I believed the greatest part of the evening had passed with the last couple of tricks. I knew not where Trimalchio went, but to me, it seemed like the party was drawing to a close. However, nobody left, and the guests continued their conversation.
My attention was roped back into the conversation with the line “Ego non cotidie lavor” (I do not wash daily). I looked and saw the man who was speaking, named ‘Seleucus,’ my neighbor informed me, and listened to this odd statement with the crowd. Seleucus continued on. “Nec sane lavare potui; fui enim hodie in funus” (besides, I could not wash; I was at a funeral today). He went on about a fellow named Chrysanthus, who had died. Seleucus ranted about how meaningless our lives are, calling mankind bullae (bubbles). Then he campaigned, in speech, against doctors. Apparently Chrysanthus died using the fasting cure. He concluded his wine-driven speech with the warning that women are not worth the time it takes to be kind to them.
My uncle recognized the next man to shout out, Phileros, who said “Vivorum meminerimus” (let us remember the living). I agreed with this Phileros, until the conversation immediately belonged to the dead man again. I have nothing against the majority, and I believe they would not wish to be mentioned at a party such as this. It did not matter that I refused to hide the displeasure on my face, for no one was sober enough to notice it, had they been looking. Phileros continued to talk, and in his opinion, Chrysanthus would have gotten a 1/4 coin from dung with his teeth, if that is what it took to make a profit. I amused myself with the notion that Chrysanthus made his money from a ‘dirty business.’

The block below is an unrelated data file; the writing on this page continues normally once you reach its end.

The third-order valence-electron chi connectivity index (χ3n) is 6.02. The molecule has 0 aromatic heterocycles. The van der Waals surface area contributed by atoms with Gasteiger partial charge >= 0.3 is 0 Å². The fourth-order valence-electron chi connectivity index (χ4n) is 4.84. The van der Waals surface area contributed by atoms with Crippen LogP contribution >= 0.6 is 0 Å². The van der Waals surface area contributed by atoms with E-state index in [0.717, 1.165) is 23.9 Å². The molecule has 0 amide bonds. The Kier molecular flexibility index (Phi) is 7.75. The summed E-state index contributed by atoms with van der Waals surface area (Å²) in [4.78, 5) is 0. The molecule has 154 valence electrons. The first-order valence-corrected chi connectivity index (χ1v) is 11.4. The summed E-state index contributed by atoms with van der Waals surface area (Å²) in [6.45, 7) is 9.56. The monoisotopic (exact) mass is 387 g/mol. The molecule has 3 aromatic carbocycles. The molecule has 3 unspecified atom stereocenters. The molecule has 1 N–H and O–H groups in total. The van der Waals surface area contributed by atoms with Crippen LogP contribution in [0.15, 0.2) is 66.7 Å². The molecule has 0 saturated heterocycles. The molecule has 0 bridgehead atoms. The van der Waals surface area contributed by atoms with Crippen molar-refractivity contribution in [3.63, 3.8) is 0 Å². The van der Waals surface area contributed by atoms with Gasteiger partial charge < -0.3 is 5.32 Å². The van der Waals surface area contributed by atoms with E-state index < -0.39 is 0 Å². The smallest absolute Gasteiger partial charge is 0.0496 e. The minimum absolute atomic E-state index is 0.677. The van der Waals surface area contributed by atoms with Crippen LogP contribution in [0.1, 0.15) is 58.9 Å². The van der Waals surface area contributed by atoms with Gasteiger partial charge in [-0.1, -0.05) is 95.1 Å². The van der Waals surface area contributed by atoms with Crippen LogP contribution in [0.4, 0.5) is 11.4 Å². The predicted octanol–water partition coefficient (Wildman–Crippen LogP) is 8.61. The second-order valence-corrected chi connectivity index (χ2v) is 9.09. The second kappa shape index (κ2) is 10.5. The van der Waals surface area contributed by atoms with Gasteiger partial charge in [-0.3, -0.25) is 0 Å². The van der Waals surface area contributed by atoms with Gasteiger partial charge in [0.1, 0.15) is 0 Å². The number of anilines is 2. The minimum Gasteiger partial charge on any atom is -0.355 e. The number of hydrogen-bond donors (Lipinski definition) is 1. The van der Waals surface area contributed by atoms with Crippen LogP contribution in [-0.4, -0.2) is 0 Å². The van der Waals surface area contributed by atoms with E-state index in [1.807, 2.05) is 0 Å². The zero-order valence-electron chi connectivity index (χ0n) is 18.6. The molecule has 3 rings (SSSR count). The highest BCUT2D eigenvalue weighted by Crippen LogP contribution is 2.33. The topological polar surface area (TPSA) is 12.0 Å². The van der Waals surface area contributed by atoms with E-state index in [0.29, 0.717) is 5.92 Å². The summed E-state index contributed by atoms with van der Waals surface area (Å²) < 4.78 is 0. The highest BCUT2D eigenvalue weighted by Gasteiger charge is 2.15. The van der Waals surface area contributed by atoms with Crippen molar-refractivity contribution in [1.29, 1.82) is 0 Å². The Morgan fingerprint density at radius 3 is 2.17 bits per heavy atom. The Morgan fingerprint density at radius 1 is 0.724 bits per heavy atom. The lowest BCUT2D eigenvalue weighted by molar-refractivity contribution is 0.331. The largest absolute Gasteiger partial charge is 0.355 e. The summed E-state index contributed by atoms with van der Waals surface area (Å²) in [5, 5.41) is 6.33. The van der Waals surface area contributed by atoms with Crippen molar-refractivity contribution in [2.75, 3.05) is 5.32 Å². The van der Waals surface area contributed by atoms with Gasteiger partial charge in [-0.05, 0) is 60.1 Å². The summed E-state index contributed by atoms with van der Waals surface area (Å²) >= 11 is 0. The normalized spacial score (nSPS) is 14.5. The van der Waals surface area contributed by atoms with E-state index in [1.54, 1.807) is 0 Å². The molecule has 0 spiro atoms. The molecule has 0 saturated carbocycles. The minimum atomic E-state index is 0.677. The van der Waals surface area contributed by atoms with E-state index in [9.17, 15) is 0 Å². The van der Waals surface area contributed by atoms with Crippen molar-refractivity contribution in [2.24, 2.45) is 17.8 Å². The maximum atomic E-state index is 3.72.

When the old man returned, we all gave our attention to him once more. Yet our attention was not to be rewarded with any important news or a fantastic trick; Trimalchio informed us of his bowel problems. I agreed with one part of his speech, that even “Jupiter himself cannot deny us relief.”
After that, three pigs were brought in with little bells. The pigs were of varying ages, and Trimalchio asked us which one we wished to eat. Trimalchio kept talking and at the end of his speech, chose the oldest boar for us.
After the boar was taken into the kitchen, Trimalchio continued to talk, to no one’s surprise. As a man of action, I grew bored with all this chit chat. Perhaps if it had been conversation on important matters, or those that challenge the mind, I would have stayed more engaged. But with the wine in my head, and the words in the air, I felt myself drifting off. I caught something about Trimalchio’s numerous slaves, and scolding the cook, and all the properties under Trimalchio. He asked Agamemnon, a student of law, to discuss what case he had made earlier that day. I roused myself, eager for a true discussion, when Trimalchio kept on talking. Fortunately, I was awake enough to catch what was perhaps the evening’s most intriguing aspect: Trimalchio has three libraries; one in Greek, the other in Latin.